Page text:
It is federal district courts which issue injunctions in favor of Planned Parenthood virtually any time it demands them. It can take years to overturn those injunctions on appeal and often the appellate court simply remands the case back to the same district court, which then rules for Planned Parenthood again.

This means that while the U.S. Courts of Appeal have the last say in many cases, the federal district courts are the place where most litigation occurs. As a practical matter, continued liberal control of the district courts means never-ending judicial activism.

So it is not surprising that Democrats have done everything they can to continue their grip on the district courts. By causing seemingly endless hours of debate on each and every district court nominee, Democrats have frustrated the ability of President Trump to obtain confirmation of his judges at the trial level.

Democrats have obstructed district court nominees to such an extent that it has taken an average of 133 days – more than a third of a year – for the Senate to vote on a nominee after approval by the Senate Judiciary Committee. The non-partisan Congressional Research Service found that 37 district court nominees still await a floor vote after approval by the Judiciary Committee.

In some states, such as Missouri, not a single judicial nominee has been confirmed during the more than two years that Trump has been president. Indeed, since January both senators from Missouri are Republican and thus not even senatorial courtesy can be blamed, whereby a senator from the state can block a nominee by failing to return a blue slip.

Mississippi is another conservative state which has not had a single Trump judge appointed to a federal district court there. One vacancy has been pending for more than a year in its Southern District and another vacancy is expected there at the end of this month.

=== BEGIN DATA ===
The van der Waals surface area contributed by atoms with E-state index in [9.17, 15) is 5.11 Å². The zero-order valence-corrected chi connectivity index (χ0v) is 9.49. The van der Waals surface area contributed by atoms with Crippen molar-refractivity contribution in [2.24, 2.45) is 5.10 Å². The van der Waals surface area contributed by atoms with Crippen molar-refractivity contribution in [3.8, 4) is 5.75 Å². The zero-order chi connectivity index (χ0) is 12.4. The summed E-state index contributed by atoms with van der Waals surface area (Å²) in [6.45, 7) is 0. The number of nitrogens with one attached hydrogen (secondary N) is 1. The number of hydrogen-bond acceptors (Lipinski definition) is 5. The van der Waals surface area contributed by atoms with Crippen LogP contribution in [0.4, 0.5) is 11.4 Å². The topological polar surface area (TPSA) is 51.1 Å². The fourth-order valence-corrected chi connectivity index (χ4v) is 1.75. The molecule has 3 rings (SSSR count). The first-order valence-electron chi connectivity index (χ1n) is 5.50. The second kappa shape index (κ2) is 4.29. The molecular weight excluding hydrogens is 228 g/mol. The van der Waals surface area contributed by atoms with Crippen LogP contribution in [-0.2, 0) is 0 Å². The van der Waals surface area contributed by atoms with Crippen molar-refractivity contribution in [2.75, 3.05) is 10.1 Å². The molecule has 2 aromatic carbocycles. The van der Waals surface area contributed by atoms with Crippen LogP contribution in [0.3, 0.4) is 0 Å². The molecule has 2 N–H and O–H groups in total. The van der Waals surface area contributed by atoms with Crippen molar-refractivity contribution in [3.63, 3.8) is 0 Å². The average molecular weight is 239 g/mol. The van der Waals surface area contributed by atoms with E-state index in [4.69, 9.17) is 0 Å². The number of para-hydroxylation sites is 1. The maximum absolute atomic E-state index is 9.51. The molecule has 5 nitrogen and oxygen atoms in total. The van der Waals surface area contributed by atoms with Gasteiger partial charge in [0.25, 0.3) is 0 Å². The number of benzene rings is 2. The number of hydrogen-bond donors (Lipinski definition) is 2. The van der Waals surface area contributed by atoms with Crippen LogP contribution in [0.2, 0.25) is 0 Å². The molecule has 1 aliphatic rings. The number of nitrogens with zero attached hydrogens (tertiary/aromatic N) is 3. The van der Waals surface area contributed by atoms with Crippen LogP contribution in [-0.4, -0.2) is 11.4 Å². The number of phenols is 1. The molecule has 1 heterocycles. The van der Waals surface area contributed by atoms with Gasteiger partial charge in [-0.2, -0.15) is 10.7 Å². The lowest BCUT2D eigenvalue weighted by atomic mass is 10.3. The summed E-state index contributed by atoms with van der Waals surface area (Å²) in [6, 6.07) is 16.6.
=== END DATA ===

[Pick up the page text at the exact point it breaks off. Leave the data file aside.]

In Texas, another solidly Republican state, its Southern District, which includes Houston, has three vacancies. The Northern District of Texas, which includes Dallas, has five vacancies and five nominees by President Trump await confirmation by the Senate.

Senator Mitch McConnell expressed his justified frustration about this obstinance by the Democrats. He observed that their intransigence on these district court nominees “is unsustainable for the Senate and for the country,” and warned that it does not bode well for a future Democratic president either, because Republicans would return the favor in blocking his nominee.

If Democrats had supported Senate Resolution 50, then this gridlock on judges could have been amicably and sensible resolved. S.Res. 50 would have shortened the post-cloture time for a floor vote on presidential nominees, which means that Trump’s nominees could be brought to a vote without undue delay.

By rejecting this compromise, Democrats have made the nuclear option necessary to shut down the endless filibustering of these good Trump nominees. Majority Leader McConnell should next implement this option to proceed, with only a simple majority vote, to change the rules in order to hold timely floor votes on Trump’s district court nominees.

John and Andy Schlafly are sons of Phyllis Schlafly (1924-2016) and lead the continuing Phyllis Schlafly Eagles organizations with writing and policy work. These columns are also posted on pseagles.com.

The woman who shaped the modern GOP

A liberal online magazine, PS Mag, reports in a article about attempts to revive the ERA:
But an argument the anti-feminist firebrand Phyllis Schlafly — the woman who shaped the modern GOP — articulated on Good Morning America in 1976 has endured: Equality is actually bad for women. "When you make the laws apply equally to men and women, you end up taking away many of the rights that women now have," Schlafly said.
Really? She shaped the modern GOP? It is interesting that this magazine sees it that way.